Report No. 37
Points of Difference between Presidency Magistrates and Other Magistrates
(1) Appointments: Section 18-
The Chief Presidency Magistrate and Additional Chief Presidency Magistrate are "District Judges" within the meaning of Article 236 of the Constitution. They should be "appointed" in consultation with the High Court.
Other Magistrates (including the District Magistrate) are not "District Judges" within Article 236 of the Constitution.
(2) Subordination: Section 21-
(a) Presidency Magistrates are subordinate to the Chief Presidency Magistrate, to the extent defined by the State Government. Powers of transfer are exercised by the Chief Presidency Magistrate-sections 528(2), 192(1).
(b) The Acts providing for Sessions Courts in the three Presidency Towns do not subordinate the Presidency Magistrates to the Sessions Court. But, by virtue of section 528(1C), a power of transfer is conferred on the "Sessions Judge", and this has been held to apply to cover the Sessions Judges in Presidency towns also.1
(c) Magistrates in the mofussil are subordinate to the District Magistrate. Except as provided by the Code2 they are not "subordinate" to the Sessions Judge.3-4
(3) Benches: Sections 19 and 15-
The Chief Presidency Magistrate can frame rules, and, subject thereto, the Presidency Magistrates can sit in Benches of two or more Magistrates (section 19).
In the mofussil, the Magistrates cannot sit together unless the State Government directs the constitution of benches, and invests them with powers (section 15).
(4) Offences that can be tried: section 28, Second Schedule, column 8, and section 32(a)-
Presidency Magistrates are sui generis regarding the offences that can be tried and the sentences that can be imposed. There is no "gradation" amongst them.
(5) Examination of complainant: section 200, proviso (b)
A Presidency Magistrate may dispense with the administration of oath to the complainant and his witnesses. He need not reduce the substance to writing, if the complaint is a written complaint.5
Other magistrates must follow the detailed procedure given in section 200.
(6) Committal Proceedings: sections 206 and 213-
(a) Commitment by Presidency Magistrates is to the High Court under the scheme of the Code (section 206). This position has been changed by local amendments, which create a City Sessions Court in the three Presidency towns.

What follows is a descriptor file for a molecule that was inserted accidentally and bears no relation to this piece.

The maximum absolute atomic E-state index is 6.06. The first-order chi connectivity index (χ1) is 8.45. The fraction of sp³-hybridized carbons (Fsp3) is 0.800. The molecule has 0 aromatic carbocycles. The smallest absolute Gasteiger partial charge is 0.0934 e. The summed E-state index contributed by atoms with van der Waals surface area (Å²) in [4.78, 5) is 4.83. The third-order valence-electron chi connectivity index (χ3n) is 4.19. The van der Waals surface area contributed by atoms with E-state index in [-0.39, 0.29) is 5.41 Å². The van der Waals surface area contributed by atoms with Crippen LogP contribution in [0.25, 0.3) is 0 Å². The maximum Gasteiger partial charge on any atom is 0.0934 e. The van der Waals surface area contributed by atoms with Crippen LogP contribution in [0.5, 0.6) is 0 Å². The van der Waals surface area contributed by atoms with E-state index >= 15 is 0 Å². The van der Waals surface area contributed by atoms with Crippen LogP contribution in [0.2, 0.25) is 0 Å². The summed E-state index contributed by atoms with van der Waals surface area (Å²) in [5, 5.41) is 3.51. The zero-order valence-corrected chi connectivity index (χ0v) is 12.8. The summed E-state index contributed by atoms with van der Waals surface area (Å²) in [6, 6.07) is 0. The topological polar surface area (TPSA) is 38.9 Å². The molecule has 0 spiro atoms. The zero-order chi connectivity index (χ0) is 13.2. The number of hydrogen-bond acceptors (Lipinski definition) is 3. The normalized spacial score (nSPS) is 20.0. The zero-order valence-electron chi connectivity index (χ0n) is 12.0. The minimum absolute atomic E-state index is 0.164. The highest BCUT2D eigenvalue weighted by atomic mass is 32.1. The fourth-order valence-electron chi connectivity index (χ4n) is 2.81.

(b) A Presidency Magistrate need not give reasons for commitment. (This is changed in Madras).
(7) Record of Evidence and charge: Section 362(4) and 411-
Where no appeal lies (i.e., cases in which the punishment is imprisonment less than six months and fine less than Rs. 200) the Presidency Magistrate need not record the evidence nor frame a charge.6 [section 362(4)].
(8) Judgment: Section 370-
Presidency Magistrate need not write a judgment, but should keep the record on the basis of particulars mentioned in section 370. But, where the Presidency Magistrate awards imprisonment or fine exceeding Rs. 200, a brief statement of the reasons for the conviction should be maintained.
(9) Appeal: Sections 411 and 406, 406A-
(a) Appeal lies to the High Court where the sentence exceeds six months or where the fine exceeds Rs. 200 (Section 411).
(b) An appeal lies to the High Court from an order requiring security for keeping the peace or good behaviour [section 406(a)].
(c) So also, an appeal lies to the High Court from an order refusing to accept or rejecting a surety [section 406A(a)].
(10) Reference: sections 432(2) and 441-
Presidency Magistrates can refer a question of law to the High Court.7
(11) Revision: Sections 436 to 439 and 441
(a) To the High Court only-The powers of the High Court under section 439 are unaffected.8
Bombay and Madras enactments establishing Courts of Sessions for the respective Presidency towns (sections 9, 10, 11) have not made changes in these provisions, but the enactment creating the City Sessions Court, Calcutta, expressly states that the City Sessions Court will not have powers of Appeal, reference and revision (section 6, West Bengal Act 20 of 1953).
(b) A Presidency Magistrate can submit his views to the High Court (section 441).
(12) Transfer: Section 528-
See "Subordination" above, and "withdrawal" below.
(13) Attendance of Prisoners: Section 542-
Apart from powers conferred by the Prisoners (Attendance in Courts) Act, 1955 (32 of 1955), which applies to all the territories in India (except Jammu and Kashmir), a Presidency Magistrate has special power under section 542.
(14) Compensation for groundless arrest: Section 553-
Applicable only to Presidency Towns.
(15) Withdrawal and transfer of cases-Sections 526(1A) and 528(1C)-
Before 1955, there was no power in the Sessions Judge to transfer cases from one Magistrate to another. The 1955 Amendment-sections 526(1A) and 528(1C)-gives this power. It has been held to extend to Presidency Towns.9
The power of the Chief Presidency Magistrate (section 528) is controlled by the superior power of the City Sessions Judge.10 On rejection of transfer application [section 526(1A)] by the Chief Presidency Magistrate, an application can be made to Session Court [section 528(IC)].
1. Ahmed Moideen v. Inspector D. Division, AIR 1959 Mad 261 (269), paras. 25 to 28.
2. Section 17(5).
3. ILR 2 All 205 (FB): ILR 26 Mad 596.
4. ILR 6 Pat 39: AIR 1927 Pat 111.
5. Cf. Aiyar, AIR 1948 Mad 424.
6. The Law Commission, in its 14th Report, Vol. 2, has recommended an amendment requiring recording of substance of evidence and framing of charge by Presidency Magistrates.
(i) Girish, AIR 1929 Cal 756 (FB); and
(ii) Abdul Rahman, (1960) 1 SCR 749: AIR 1960 SC 82.
8. Cf. Malik Pratap Singh v. Khan Mohamed, (1909) 36 Cal 994 and R.G. Ruia v. State, AIR 1958 SC 97 (103).
9. Ahmed Moideen v. Inspector D. Division, AIR 1959 Mad 261 (279), paras. 25 to 28.
10. Ahmed Moideen v. Inspector D. Division, AIR 1959 Mad 261.